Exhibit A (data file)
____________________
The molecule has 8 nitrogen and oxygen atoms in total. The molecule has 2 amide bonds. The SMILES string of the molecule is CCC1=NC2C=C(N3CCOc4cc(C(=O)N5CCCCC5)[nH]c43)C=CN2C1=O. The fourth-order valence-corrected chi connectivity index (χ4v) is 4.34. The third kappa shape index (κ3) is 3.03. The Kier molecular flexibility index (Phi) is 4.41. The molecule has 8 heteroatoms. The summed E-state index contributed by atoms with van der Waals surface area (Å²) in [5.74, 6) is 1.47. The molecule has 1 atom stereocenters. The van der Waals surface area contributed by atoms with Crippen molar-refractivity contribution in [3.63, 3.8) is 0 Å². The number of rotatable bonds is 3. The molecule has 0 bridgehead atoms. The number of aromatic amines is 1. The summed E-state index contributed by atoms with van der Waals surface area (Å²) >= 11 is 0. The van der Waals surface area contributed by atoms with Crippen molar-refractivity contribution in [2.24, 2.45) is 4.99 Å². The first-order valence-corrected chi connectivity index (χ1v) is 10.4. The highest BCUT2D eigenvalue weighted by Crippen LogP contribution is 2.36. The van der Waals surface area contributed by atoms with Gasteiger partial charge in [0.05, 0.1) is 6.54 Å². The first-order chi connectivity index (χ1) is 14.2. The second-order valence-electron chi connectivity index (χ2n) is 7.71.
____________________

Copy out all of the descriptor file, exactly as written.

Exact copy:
The molecule has 8 nitrogen and oxygen atoms in total. The molecule has 2 amide bonds. The SMILES string of the molecule is CCC1=NC2C=C(N3CCOc4cc(C(=O)N5CCCCC5)[nH]c43)C=CN2C1=O. The fourth-order valence-corrected chi connectivity index (χ4v) is 4.34. The third kappa shape index (κ3) is 3.03. The Kier molecular flexibility index (Phi) is 4.41. The molecule has 8 heteroatoms. The summed E-state index contributed by atoms with van der Waals surface area (Å²) in [5.74, 6) is 1.47. The molecule has 1 atom stereocenters. The van der Waals surface area contributed by atoms with Crippen molar-refractivity contribution in [3.63, 3.8) is 0 Å². The number of rotatable bonds is 3. The molecule has 0 bridgehead atoms. The number of aromatic amines is 1. The summed E-state index contributed by atoms with van der Waals surface area (Å²) >= 11 is 0. The van der Waals surface area contributed by atoms with Crippen molar-refractivity contribution in [2.24, 2.45) is 4.99 Å². The first-order valence-corrected chi connectivity index (χ1v) is 10.4. The highest BCUT2D eigenvalue weighted by Crippen LogP contribution is 2.36. The van der Waals surface area contributed by atoms with Gasteiger partial charge in [0.05, 0.1) is 6.54 Å². The first-order chi connectivity index (χ1) is 14.2. The second-order valence-electron chi connectivity index (χ2n) is 7.71.